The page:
Earthquakes in Japan
The Japan is located in an area where several continental and oceanic plates meet and create a major fault line; this is the cause of frequent earthquakes and the presence of many volcanoes and hot springs across Japan. If earthquakes occur below or close to the ocean, they may trigger tidal waves known as tsunami. Historic earthquakes
Here is a brief history of earthquake in Japan.
Many parts of this country have experienced devastating earthquakes and tidal waves in the past. The Great Kanto Earthquake, the worst in Japanese history, hit the Kanto plain around Tokyo in 1923 and resulted in the deaths of over 100,000 people. In January 1995 a strong earthquake hit the city of Kobe and surroundings. Known as the Southern Hyogo Earthquake or Great Hanshin Earthquake, it killed 6,000 and injured 415,000 people. 100,000 homes were completely destroyed and 185,000 were severely damaged Earthquake measurement
Question arises that how the earthquake is measured?
The Japanese "shindo" scale for measuring earthquakes is more commonly used in Japan than the Richter scale to describe earthquakes. Shindo refers to the intensity of an earthquake at a given location, i.e. what people actually feel at a given location, while the Richter scale measures the magnitude of an earthquake, i.e. the energy an earthquake releases at the epicenter. 2011 Earthquake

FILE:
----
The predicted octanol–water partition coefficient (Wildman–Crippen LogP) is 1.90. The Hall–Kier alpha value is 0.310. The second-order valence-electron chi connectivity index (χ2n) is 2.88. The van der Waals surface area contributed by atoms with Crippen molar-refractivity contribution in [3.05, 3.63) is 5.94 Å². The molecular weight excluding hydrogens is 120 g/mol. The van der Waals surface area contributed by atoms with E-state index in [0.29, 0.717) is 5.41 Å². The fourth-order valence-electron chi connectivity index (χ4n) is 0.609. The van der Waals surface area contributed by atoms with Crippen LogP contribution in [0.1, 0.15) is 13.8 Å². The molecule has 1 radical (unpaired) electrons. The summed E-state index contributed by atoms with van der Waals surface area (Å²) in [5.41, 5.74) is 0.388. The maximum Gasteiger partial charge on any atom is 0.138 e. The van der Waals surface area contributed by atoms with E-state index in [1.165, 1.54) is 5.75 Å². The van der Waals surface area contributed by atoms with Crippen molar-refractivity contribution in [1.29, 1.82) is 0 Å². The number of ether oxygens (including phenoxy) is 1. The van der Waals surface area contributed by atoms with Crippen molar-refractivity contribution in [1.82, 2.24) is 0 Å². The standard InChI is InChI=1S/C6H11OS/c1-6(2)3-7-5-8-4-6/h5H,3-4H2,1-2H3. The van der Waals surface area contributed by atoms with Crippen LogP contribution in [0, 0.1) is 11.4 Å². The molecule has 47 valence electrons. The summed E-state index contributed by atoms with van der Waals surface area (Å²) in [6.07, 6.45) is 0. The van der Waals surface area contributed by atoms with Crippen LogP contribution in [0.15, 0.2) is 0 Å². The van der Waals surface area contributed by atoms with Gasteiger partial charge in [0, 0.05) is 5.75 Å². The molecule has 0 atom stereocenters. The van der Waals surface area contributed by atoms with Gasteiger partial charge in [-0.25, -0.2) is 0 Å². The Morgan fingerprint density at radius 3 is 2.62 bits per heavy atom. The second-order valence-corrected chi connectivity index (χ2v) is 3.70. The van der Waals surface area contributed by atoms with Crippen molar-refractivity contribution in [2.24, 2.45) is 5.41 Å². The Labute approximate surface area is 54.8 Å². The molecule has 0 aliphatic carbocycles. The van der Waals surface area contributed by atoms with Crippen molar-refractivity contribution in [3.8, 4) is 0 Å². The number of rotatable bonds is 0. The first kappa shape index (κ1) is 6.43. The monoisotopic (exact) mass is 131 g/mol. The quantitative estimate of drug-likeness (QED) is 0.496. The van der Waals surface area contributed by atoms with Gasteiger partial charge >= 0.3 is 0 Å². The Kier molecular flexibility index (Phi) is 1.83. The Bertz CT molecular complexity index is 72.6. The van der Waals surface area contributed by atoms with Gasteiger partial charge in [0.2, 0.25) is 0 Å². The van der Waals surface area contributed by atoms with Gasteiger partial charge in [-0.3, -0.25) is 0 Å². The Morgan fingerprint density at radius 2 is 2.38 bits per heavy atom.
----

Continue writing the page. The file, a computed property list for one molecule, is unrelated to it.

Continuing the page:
The 2011 Sendai earthquake and tsunami was a 9.0 mega thrust earthquake off the coast of Japan that occurred at 14:46 JST on Friday 11 March 2011. The epicenter was 130 kilometers off the east coast of the Oshika Peninsula, Tokyo, with the hypocenter at a depth of 32 km (20 mi). The earthquake triggered tsunami warnings and evacuations along Japan's Pacific coast and in at least 20 countries, including the entire Pacific coast of North America and South America. The earthquake created extremely destructive tsunami waves of up to 10 meters that struck Japan minutes after the quake, in some cases...
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